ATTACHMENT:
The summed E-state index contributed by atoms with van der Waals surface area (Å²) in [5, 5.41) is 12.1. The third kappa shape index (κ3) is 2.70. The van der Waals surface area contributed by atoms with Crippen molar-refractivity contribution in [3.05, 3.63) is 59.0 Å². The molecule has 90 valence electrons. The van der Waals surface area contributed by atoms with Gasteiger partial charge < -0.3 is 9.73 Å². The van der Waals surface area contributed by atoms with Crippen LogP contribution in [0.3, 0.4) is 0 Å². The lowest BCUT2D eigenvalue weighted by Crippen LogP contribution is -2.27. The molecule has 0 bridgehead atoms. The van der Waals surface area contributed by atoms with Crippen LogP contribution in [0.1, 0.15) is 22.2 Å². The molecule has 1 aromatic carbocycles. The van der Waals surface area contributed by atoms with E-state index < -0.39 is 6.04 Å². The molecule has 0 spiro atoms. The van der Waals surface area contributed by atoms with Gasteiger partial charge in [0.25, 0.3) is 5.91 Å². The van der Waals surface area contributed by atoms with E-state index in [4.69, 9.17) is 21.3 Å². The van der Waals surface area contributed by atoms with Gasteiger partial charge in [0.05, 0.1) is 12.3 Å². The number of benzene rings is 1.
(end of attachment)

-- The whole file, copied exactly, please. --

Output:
The summed E-state index contributed by atoms with van der Waals surface area (Å²) in [5, 5.41) is 12.1. The third kappa shape index (κ3) is 2.70. The van der Waals surface area contributed by atoms with Crippen molar-refractivity contribution in [3.05, 3.63) is 59.0 Å². The molecule has 90 valence electrons. The van der Waals surface area contributed by atoms with Gasteiger partial charge < -0.3 is 9.73 Å². The van der Waals surface area contributed by atoms with Crippen LogP contribution in [0.3, 0.4) is 0 Å². The lowest BCUT2D eigenvalue weighted by Crippen LogP contribution is -2.27. The molecule has 0 bridgehead atoms. The van der Waals surface area contributed by atoms with Crippen LogP contribution in [0.1, 0.15) is 22.2 Å². The molecule has 1 aromatic carbocycles. The van der Waals surface area contributed by atoms with E-state index < -0.39 is 6.04 Å². The molecule has 0 spiro atoms. The van der Waals surface area contributed by atoms with Gasteiger partial charge in [0.25, 0.3) is 5.91 Å². The van der Waals surface area contributed by atoms with E-state index in [4.69, 9.17) is 21.3 Å². The van der Waals surface area contributed by atoms with Gasteiger partial charge in [0.05, 0.1) is 12.3 Å². The number of benzene rings is 1.